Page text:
The intent of a Seal of BIliteracy is to recognize high school graduates who have achieved a high level of proficiency in a second language (including English as a Second Language). The students’ language proficiency is documented on their high school transcripts and diplomas. According to the latest information, currently four states have a Seal of Biliteracy (CA, NY, IL, NM), four states have pending legislation or a Department of Education initiative, and eight states are either in the planning stages, being piloted or reviewed. Linda Egnatz, 2014 ACTFL Teacher of the Year participated on the call sharing her experience in getting the Seal approved in Illinois in 2013. ACTFL provided her with talking points that are listed in the State Team Toolkit on the website.

Thirty percent of the state team leaders chose Getting a State Language Supervisor as their number one priority. Jacque Bott Van Houten, NNELL Past President and ACTFL President-Elect shared how she successfully arranged to get a state supervisor in her home state of Kentucky. You can find helpful advice on Advocating for a State Supervisor for Languages at the State Education Agency on the State Team Toolkit. Jacque strongly suggests that if you don’t have a state supervisor, try to get your state education agency to appoint an associate member to the National Council of State Supervisors for Languages (NCSSFL) and also get support to attend annual meetings of NCSSFL.

Finding opportunities for Educating the Candidate before he/she is elected could provide numerous benefits. Forming a relationship with a potential elected official or local leader will put you in a position as a leading resource on language learning in your community. You can inform the candidate of the importance of language education. This relationship could potentially influence the candidate to champion legislation or funding for language learning in the future.

Jill Allen Murray from the Sheridan Group gave a Capitol Hill Legislative Update including budget requests that may affect language education. Many of the state team leaders will attend the JNCL Legislative Day May 8 & 9 in Washington D.C. for a more in depth follow up of her report.

The NNELL Advocacy website offers ideas and recommendations to assist you in your efforts. Advocacy Tips on how to be an effective advocate, strategies, sample letters, media resources, tips on how to build a program or how to save a program in jeopardy, along with tips on how to be a language advocate everyday with advocacy resources from other organizations are all available on the NNELL website. True change can happen for individual schools and districts using these tools.

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Zambombazo - Los Pileteros -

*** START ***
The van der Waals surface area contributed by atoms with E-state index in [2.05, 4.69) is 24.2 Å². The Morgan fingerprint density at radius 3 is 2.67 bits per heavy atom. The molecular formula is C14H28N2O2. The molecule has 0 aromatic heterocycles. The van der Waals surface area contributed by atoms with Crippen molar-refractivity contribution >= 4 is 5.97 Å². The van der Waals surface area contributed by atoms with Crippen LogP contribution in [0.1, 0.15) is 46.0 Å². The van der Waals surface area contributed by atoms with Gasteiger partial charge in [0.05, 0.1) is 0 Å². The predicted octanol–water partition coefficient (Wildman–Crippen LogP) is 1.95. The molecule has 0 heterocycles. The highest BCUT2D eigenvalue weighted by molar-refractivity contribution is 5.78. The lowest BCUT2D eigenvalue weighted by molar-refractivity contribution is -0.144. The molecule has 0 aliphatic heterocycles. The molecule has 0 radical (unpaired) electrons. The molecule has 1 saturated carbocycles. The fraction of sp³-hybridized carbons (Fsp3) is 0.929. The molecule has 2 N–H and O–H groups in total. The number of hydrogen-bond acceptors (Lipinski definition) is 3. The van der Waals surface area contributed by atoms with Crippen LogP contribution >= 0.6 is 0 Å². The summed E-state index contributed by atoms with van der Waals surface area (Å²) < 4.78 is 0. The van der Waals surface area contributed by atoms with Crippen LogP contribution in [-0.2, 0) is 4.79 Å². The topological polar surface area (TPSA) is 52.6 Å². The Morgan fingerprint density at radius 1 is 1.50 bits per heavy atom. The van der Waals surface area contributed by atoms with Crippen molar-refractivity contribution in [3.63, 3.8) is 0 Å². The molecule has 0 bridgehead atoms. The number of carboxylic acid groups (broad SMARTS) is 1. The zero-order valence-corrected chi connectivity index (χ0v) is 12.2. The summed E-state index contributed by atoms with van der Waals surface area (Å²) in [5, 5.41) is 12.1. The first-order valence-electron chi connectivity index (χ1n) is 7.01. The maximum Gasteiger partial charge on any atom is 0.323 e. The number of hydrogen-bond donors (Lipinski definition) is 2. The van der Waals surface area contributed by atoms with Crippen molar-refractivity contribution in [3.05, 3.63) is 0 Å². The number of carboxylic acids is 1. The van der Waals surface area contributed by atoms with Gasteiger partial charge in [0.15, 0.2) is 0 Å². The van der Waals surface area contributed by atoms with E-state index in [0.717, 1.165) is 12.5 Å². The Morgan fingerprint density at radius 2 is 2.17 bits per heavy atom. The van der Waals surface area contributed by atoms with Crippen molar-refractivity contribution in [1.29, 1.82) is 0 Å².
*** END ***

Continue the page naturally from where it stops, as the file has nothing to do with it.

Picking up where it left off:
Mate y bizcochitos

This site contains a collection of cultural artifacts for students learning about Argentina, or foods from Spanish speaking countries. The post centers on ‘bizcochitos’, which are eaten with ‘mate’ a drink that is found in many South American countries including Argentina, Uruguay, and Paraguay. The post includes a song that describes drinking mate and eating bizcochitos by the beach along with background sounds associated with summertime. The post also includes an eight-minute video that shows the recipe for making bizcochitos. Both the video and audio are great tools to not only reference culture in your classroom, but to give students a chance to listen to authentic accents from these South American countries and make meaning out of basic vocabulary. The post includes a link for a worksheet to accompany both cultural artifacts.  

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Animal Sounds in Multiple Languages

This website by Derek Abbott includes a list of animal sounds, animal commands, and pet names from children’s stories in a variety of languages. Languages included are Danish, Dutch, English, Finnish, French, German, Greek, Hebrew, Hungarian, Italian, Japanese, Russian, Spanish, Swedish, and Turkish.

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YouTube Channels – Crestview Spanish Wiki

Once a Google account is created, users can create their own channels and playlists within YouTube. Teachers can search for child appropriate videos and then add those videos to the playlists in their channel. The link to the channel can be sent to parents to encourage language practice at home.


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This app is a virtual manipulative for teaching about perimeter, area, angles, and fractions. Users stretch colored rubber bands around pegs to create line segments, rectangles, triangles, squares and other polygons. The shading feature allows users to color parts or all of the shapes created. The app includes a 5 x 5 grid and a 10 x 15 grid.

  Thank you to Janine Erickson, Heather Hendry, Zhihong Li, Tammy Dann, Alice Charkes, Veronica Guevara, Sally Hood and Kennedy Schultz for their contributions to this publication.

If you would like to share an interesting article, app, or teaching tool with the NNELL community in our next eNNELL News edition, please contact Dorie Perugini
National Network for Early Language Learning | |